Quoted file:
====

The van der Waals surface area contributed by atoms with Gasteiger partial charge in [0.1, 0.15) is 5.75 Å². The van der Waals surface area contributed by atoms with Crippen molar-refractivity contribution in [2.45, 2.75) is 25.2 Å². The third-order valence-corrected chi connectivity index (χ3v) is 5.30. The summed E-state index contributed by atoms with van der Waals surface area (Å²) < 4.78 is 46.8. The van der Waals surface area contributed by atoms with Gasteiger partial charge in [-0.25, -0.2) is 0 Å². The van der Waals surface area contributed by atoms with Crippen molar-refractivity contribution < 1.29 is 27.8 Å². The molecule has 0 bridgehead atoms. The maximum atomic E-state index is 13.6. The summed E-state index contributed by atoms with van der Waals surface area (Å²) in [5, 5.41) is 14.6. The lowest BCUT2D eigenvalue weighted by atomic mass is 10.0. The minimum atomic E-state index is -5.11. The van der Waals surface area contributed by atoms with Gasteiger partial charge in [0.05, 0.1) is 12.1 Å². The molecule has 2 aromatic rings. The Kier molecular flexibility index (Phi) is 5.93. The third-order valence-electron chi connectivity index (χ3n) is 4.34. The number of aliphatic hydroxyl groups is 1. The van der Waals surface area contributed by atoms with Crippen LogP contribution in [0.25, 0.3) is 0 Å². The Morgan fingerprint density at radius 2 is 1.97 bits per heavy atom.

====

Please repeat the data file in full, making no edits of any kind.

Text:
The van der Waals surface area contributed by atoms with Gasteiger partial charge in [0.1, 0.15) is 5.75 Å². The van der Waals surface area contributed by atoms with Crippen molar-refractivity contribution in [2.45, 2.75) is 25.2 Å². The third-order valence-corrected chi connectivity index (χ3v) is 5.30. The summed E-state index contributed by atoms with van der Waals surface area (Å²) < 4.78 is 46.8. The van der Waals surface area contributed by atoms with Gasteiger partial charge in [-0.25, -0.2) is 0 Å². The van der Waals surface area contributed by atoms with Crippen molar-refractivity contribution < 1.29 is 27.8 Å². The molecule has 0 bridgehead atoms. The maximum atomic E-state index is 13.6. The summed E-state index contributed by atoms with van der Waals surface area (Å²) in [5, 5.41) is 14.6. The lowest BCUT2D eigenvalue weighted by atomic mass is 10.0. The minimum atomic E-state index is -5.11. The van der Waals surface area contributed by atoms with Gasteiger partial charge in [0.05, 0.1) is 12.1 Å². The molecule has 2 aromatic rings. The Kier molecular flexibility index (Phi) is 5.93. The third-order valence-electron chi connectivity index (χ3n) is 4.34. The number of aliphatic hydroxyl groups is 1. The van der Waals surface area contributed by atoms with Crippen LogP contribution in [0.25, 0.3) is 0 Å². The Morgan fingerprint density at radius 2 is 1.97 bits per heavy atom.